Sophie McKenzie is the author of books such as 'Girl, Missing', 'The Medusa Project' series and the 'Blood Ties' series. She is a UK author so her books qualify for the British Book Challenge 2011. I met her when I was about 13 at my school and she was so lovely. I emailed her about doing an interview in December and I was so scared. It was the first email I had sent to an author before but she sent me this friendly response and was eager to do an interview.
Your first series All About Eve was based on a teen romance. Do you now prefer writing books that are faster paced with more action? What caused the shift from romance to thrillers?
I like writing them both! I haven’t stopped writing teen romances… in fact I have a new series starting next year, about a girl who falls for the guy playing Romeo in a school play. The first book is called Falling Fast and I should be putting more info about it on my website (www.sophiemckenziebooks.com) later in the year.
You have written three series. Do you prefer writing a series than a standalone novel? If so, why is this?
I like writing series because you don’t have to say goodbye to the characters and can carry on developing them. I particularly enjoyed working on the Medusa series because those books gave me the opportunity to write from each of the four main characters points of view in turn.
What was your inspiration for Blood Ties and the second instalment Blood Ransom?
There was no single inspiration for these books, just a general and long-standing fascination with human cloning. There were certain things I wanted to put into the books – like how it would feel to discover you were a clone, but most of the story developed as I wrote.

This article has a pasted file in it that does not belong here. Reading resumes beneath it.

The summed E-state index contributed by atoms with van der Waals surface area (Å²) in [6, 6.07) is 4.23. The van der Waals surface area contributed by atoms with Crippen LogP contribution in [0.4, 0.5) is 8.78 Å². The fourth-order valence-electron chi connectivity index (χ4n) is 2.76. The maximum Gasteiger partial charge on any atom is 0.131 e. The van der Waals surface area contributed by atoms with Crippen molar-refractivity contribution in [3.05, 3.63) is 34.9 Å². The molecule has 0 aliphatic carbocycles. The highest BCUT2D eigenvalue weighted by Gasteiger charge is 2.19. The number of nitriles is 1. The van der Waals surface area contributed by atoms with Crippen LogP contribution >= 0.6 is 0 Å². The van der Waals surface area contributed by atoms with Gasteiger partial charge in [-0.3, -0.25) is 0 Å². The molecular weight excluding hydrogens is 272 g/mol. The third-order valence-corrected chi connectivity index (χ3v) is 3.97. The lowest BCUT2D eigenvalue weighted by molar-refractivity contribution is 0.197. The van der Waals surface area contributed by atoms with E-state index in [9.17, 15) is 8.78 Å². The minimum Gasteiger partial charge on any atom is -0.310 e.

Do you base your characters upon people that you know or are they something you develop using purely your imagination?
Almost always, I write people purely from imagination. The characters of Luke and Chloe, in the All About Eve series, are however based on me and my brother when we were teenagers!
What made you want to write books targeted towards young adults?
I don’t really think of it that way. I write books for myself… they just happen to have teenage characters and appeal to the young adult market. I have no idea why!
What is your favourite part of the writing process?
There are three stages, all of which I enjoy.
Planning – when I daydream about the story and the characters and work out the main twists of the plot until I have a workable outline.
Writing – when I get lost in the world of the characters and carried along with the story’s momentum.
Editing – when I go over what I’ve written and make changes to try and improve the first draft.
All of these are fun to do and satisfying in different ways, but my favourite part is the actual writing.
How long does it usually take to write a book and how long does the whole process take, from the writing to the release date?
It takes me on average about four months to write a book. The length of time from writing to release date is down to the publisher and varies quite a lot. There’s usually about a year between the two dates – but Sister, Missing (the sequel to Girl, Missing) will be faster. I’ve just started writing it, and it will be published this Autumn.
Is there a special place you go to write that inspires you?
No. I can write anywhere and take my laptop wherever I go – but I like best to be sitting at home at my computer.
What advice would you give to aspiring authors?
Read a lot. And keep writing. It takes a lot of work to get published, but if its what you really want to do then don’t give up!!!
Is there anything else you would like to say to those who read your novels?
I’d like to say thank you to everyone who has read my books and written to me (through my website or on my Facebook fan page) telling me how much they’ve enjoyed them. Writing is a very solitary thing to do, and it’s very encouraging to get feedback from readers who like the stories. Other than that, I’d just like to wish all my readers a Happy New Year. I hope you find some great books to read in 2011!!!